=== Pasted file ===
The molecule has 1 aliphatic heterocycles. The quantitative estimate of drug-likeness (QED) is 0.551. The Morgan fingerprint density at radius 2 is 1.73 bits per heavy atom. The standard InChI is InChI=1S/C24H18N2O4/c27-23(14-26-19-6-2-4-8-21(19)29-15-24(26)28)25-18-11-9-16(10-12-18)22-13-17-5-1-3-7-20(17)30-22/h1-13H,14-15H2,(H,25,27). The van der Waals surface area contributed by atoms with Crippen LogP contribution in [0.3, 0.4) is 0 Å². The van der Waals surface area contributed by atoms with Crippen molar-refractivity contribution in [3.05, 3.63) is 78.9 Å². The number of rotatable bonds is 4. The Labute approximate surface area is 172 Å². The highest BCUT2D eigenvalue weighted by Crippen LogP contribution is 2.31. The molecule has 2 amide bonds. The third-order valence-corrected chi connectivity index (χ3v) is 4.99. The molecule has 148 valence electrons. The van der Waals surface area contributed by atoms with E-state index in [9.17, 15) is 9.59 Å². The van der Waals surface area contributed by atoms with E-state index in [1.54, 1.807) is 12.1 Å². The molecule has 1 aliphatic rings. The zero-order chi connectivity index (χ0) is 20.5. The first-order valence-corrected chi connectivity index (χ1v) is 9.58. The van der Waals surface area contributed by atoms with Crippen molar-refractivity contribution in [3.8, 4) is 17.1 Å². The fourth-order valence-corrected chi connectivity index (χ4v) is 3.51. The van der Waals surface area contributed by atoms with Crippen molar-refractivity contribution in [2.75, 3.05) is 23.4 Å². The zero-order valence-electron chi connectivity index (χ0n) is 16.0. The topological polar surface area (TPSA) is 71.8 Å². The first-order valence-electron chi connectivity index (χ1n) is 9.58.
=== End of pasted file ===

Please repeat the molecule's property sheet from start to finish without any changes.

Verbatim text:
The molecule has 1 aliphatic heterocycles. The quantitative estimate of drug-likeness (QED) is 0.551. The Morgan fingerprint density at radius 2 is 1.73 bits per heavy atom. The standard InChI is InChI=1S/C24H18N2O4/c27-23(14-26-19-6-2-4-8-21(19)29-15-24(26)28)25-18-11-9-16(10-12-18)22-13-17-5-1-3-7-20(17)30-22/h1-13H,14-15H2,(H,25,27). The van der Waals surface area contributed by atoms with Crippen LogP contribution in [0.3, 0.4) is 0 Å². The van der Waals surface area contributed by atoms with Crippen molar-refractivity contribution in [3.05, 3.63) is 78.9 Å². The number of rotatable bonds is 4. The Labute approximate surface area is 172 Å². The highest BCUT2D eigenvalue weighted by Crippen LogP contribution is 2.31. The molecule has 2 amide bonds. The third-order valence-corrected chi connectivity index (χ3v) is 4.99. The molecule has 148 valence electrons. The van der Waals surface area contributed by atoms with E-state index in [9.17, 15) is 9.59 Å². The van der Waals surface area contributed by atoms with E-state index in [1.54, 1.807) is 12.1 Å². The molecule has 1 aliphatic rings. The zero-order chi connectivity index (χ0) is 20.5. The first-order valence-corrected chi connectivity index (χ1v) is 9.58. The van der Waals surface area contributed by atoms with Crippen molar-refractivity contribution in [3.8, 4) is 17.1 Å². The fourth-order valence-corrected chi connectivity index (χ4v) is 3.51. The van der Waals surface area contributed by atoms with Crippen molar-refractivity contribution in [2.75, 3.05) is 23.4 Å². The zero-order valence-electron chi connectivity index (χ0n) is 16.0. The topological polar surface area (TPSA) is 71.8 Å². The first-order valence-electron chi connectivity index (χ1n) is 9.58.